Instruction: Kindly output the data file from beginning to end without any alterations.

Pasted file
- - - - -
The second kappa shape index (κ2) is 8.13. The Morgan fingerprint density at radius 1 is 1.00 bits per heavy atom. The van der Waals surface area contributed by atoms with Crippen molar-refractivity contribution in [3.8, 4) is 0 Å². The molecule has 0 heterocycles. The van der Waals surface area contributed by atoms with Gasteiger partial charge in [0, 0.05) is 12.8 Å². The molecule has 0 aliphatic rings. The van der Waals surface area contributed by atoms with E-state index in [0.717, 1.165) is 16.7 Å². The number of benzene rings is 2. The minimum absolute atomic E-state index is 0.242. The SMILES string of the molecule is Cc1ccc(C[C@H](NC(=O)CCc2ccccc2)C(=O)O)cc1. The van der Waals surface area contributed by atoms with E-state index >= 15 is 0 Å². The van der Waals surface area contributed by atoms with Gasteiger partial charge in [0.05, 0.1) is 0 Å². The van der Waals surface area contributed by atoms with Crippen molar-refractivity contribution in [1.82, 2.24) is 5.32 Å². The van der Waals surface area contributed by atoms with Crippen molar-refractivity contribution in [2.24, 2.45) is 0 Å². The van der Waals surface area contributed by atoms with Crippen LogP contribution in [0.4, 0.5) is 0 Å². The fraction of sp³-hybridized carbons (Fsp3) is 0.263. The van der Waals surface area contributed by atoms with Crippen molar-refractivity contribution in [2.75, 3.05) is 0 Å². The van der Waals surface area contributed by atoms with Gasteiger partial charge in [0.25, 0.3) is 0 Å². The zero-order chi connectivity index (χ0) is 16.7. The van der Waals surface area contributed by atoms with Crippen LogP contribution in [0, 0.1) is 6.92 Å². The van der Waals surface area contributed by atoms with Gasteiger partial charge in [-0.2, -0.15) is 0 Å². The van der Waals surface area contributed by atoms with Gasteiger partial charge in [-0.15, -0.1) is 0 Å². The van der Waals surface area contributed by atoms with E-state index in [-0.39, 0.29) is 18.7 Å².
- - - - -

The second kappa shape index (κ2) is 8.13. The Morgan fingerprint density at radius 1 is 1.00 bits per heavy atom. The van der Waals surface area contributed by atoms with Crippen molar-refractivity contribution in [3.8, 4) is 0 Å². The molecule has 0 heterocycles. The van der Waals surface area contributed by atoms with Gasteiger partial charge in [0, 0.05) is 12.8 Å². The molecule has 0 aliphatic rings. The van der Waals surface area contributed by atoms with E-state index in [0.717, 1.165) is 16.7 Å². The number of benzene rings is 2. The minimum absolute atomic E-state index is 0.242. The SMILES string of the molecule is Cc1ccc(C[C@H](NC(=O)CCc2ccccc2)C(=O)O)cc1. The van der Waals surface area contributed by atoms with E-state index >= 15 is 0 Å². The van der Waals surface area contributed by atoms with Gasteiger partial charge in [0.05, 0.1) is 0 Å². The van der Waals surface area contributed by atoms with Crippen molar-refractivity contribution in [1.82, 2.24) is 5.32 Å². The van der Waals surface area contributed by atoms with Crippen molar-refractivity contribution in [2.24, 2.45) is 0 Å². The van der Waals surface area contributed by atoms with Crippen LogP contribution in [0.4, 0.5) is 0 Å². The fraction of sp³-hybridized carbons (Fsp3) is 0.263. The van der Waals surface area contributed by atoms with Crippen molar-refractivity contribution in [2.75, 3.05) is 0 Å². The van der Waals surface area contributed by atoms with Gasteiger partial charge in [0.25, 0.3) is 0 Å². The zero-order chi connectivity index (χ0) is 16.7. The van der Waals surface area contributed by atoms with Crippen LogP contribution in [0, 0.1) is 6.92 Å². The van der Waals surface area contributed by atoms with Gasteiger partial charge in [-0.2, -0.15) is 0 Å². The van der Waals surface area contributed by atoms with Gasteiger partial charge in [-0.15, -0.1) is 0 Å². The van der Waals surface area contributed by atoms with E-state index in [-0.39, 0.29) is 18.7 Å².